When it comes to changes, in agile environments there’s one change that many of us need to be directly involved with. That’s the move from functional teams, to multi-skilled, T-shaped, cross-functional teams.
In this episode we talk about how Scrum Masters can enable, and support that change. From how to introduce the idea, to how to get started, and ultimately how to enable the self-organization of teams that ensures team’s commitment to the change.
Jen and Jamie (sweet and salty as they call themselves) are passionate about people, relationships, leadership, accountability, common sense, and getting sh*t done! Ultimate dream job would be to coach individuals, teams, and organizations in discovering and cultivating potential and doing things better by identifying people’s strengths, passions, and skill sets, along with effective processes and strategy to build a strong, healthy culture.
Nisha likes to start with a plan. But her approach is very adaptive. It is not about following the plan, but about kick-starting the change.
Listen in to learn how she addresses teams and involves them in the change process.
About Nisha Balwatkar
Nisha started her career as a programmer for the love of logical reasoning and technology and soon found herself trapped in the mismanagement of software teams affecting the work and efforts put in by the teams. She always had a feeling she could fix it and eventually moved to be a scrum master. She enjoys helping out teams and see the joy of success by identifying and fixing small things.
Sometimes Scrum Masters need to work with multiple teams. In this episode, we explore an extreme case. As a Scrum Master, Eddie worked in an environment where there were many teams that he needed to work with. What can we do, how can we help that large group of teams change and evolve? Eddie shares 4 aspects we must consider in those environments.
About Eddie Kenny
Eddie is an agile coach who has been working with Agile since 2004 using XP, Scrum, Lean, Kanban & Scaled Agile. He coaches teams, scrum masters, product owners, leaders, coaches, organizations and little humans. He likes teaching agile with Lego & games and is also co-founder of the LeanAgileBrighton conference.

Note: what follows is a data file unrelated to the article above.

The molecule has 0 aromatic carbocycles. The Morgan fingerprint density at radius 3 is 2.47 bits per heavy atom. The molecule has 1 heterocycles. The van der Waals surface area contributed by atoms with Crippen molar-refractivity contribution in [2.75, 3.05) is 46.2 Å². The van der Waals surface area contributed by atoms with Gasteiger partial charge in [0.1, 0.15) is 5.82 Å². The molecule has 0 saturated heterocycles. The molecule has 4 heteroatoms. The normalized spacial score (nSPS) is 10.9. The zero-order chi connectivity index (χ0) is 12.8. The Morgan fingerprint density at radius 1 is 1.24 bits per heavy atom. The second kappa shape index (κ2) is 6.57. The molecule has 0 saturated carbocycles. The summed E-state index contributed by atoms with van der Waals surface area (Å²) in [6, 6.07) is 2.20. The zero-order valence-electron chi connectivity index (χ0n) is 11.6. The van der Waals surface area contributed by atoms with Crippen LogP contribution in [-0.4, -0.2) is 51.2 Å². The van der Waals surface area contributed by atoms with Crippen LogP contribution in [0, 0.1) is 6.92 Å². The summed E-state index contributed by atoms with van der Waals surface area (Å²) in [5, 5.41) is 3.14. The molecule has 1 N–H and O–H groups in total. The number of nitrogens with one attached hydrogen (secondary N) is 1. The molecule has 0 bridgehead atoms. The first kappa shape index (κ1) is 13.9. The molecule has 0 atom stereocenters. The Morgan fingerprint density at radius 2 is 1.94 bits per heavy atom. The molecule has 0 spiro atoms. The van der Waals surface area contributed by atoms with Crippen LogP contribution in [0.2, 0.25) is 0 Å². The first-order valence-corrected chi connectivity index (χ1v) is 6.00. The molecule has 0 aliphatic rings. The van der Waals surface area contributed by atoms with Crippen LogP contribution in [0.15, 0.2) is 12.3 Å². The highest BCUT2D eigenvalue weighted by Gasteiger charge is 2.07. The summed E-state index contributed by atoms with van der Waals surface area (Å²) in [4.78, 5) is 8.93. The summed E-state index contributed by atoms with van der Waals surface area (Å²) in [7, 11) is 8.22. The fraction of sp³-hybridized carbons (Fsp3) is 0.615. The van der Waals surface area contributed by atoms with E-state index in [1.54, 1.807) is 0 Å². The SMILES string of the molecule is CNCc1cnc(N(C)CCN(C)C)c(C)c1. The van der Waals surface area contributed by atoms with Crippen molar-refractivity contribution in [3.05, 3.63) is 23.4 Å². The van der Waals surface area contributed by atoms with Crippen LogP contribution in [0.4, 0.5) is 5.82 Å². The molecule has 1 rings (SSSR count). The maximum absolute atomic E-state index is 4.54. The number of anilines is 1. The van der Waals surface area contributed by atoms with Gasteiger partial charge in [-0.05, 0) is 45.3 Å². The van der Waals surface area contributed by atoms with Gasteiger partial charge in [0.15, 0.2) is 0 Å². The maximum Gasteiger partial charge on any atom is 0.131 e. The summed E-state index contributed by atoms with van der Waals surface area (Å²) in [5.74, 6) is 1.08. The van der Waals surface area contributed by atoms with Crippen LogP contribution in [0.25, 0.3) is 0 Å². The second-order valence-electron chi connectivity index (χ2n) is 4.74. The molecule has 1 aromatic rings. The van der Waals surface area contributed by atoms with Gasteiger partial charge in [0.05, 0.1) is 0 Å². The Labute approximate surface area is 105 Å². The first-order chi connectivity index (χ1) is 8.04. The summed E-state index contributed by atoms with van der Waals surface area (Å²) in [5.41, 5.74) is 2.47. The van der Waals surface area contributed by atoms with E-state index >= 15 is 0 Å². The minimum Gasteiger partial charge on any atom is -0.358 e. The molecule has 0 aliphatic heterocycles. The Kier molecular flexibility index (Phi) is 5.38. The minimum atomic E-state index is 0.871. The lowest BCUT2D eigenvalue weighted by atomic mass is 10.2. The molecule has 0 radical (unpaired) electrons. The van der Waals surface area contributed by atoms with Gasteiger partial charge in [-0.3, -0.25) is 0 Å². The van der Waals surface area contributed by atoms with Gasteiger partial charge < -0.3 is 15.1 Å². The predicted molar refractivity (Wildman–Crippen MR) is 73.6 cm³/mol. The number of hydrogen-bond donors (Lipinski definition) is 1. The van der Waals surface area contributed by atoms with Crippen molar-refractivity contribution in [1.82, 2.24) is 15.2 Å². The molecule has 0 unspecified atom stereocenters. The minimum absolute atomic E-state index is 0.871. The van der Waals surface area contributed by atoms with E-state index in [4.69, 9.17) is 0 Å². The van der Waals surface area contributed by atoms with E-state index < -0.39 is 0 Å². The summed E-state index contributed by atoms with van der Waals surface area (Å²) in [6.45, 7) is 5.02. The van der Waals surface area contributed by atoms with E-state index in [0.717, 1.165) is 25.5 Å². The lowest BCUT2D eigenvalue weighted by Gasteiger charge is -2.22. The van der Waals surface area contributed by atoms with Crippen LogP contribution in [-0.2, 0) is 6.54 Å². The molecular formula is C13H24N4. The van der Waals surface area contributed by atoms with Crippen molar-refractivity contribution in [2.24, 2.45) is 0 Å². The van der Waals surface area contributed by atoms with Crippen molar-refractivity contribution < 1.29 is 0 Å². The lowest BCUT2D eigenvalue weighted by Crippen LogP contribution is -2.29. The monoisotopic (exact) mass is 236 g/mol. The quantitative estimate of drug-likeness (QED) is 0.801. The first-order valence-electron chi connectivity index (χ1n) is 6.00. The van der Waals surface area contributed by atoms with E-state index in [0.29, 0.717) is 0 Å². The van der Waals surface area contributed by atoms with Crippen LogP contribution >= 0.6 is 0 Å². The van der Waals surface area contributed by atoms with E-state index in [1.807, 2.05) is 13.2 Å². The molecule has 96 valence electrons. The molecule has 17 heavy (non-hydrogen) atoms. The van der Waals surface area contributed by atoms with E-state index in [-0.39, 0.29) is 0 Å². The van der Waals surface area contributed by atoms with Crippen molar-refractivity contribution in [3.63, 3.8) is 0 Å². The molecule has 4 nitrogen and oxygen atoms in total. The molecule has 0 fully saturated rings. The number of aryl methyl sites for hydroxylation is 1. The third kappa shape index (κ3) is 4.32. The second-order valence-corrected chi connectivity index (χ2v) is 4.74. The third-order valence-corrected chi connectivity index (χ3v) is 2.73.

There are situations when advocacy is an effective change management strategy. In this episode, we discuss what are the pre-conditions that allow Scrum Masters to use advocacy. From the signs the organization is ready to tips about how to shape your message, we discuss the approaches that have worked for Ivo in the past.
About Ivo Peksens
Ivo is an Agile Coach at heart. He tries to live that role every day. His view is that to be somebody like an Agile Coach is a lifestyle, attitude across everything you do. Ivo has been in IT industry about 20 years and has been a Scrum Master and Agile Coach for the last 5 years.
Richard shares the story of a change process where an organization decided to standardize on SAFe as the scaling approach. Richard also shares what they learned about adopting SAFe, and the 4-step process they created to help the adoption of SAFe.
About Richard Griffiths
Lapsed software developer, agile and scrum learner, tenor, drummer. Richard guides and coaches Scrum Teams and organizations on how to use Agile/Scrum practices and values. Helping to teach, facilitate, collaborate & mentor software development teams, enhancing their agile maturity through coaching technical practices as well as the ceremonies and techniques. Richard likes to help teams and organizations obtain higher levels of maturity, at a pace that is sustainable and comfortable for the team and organization.
In a business where change and new technology are a day-to-day occurrence, it may seem that teams are constantly ready to adapt to new situations. That’s not the case, however. In this episode, we discuss the story of a team that was uncomfortable with taking on a new technology. This was the perfect environment for Rade to put in practice his approach to helping teams change.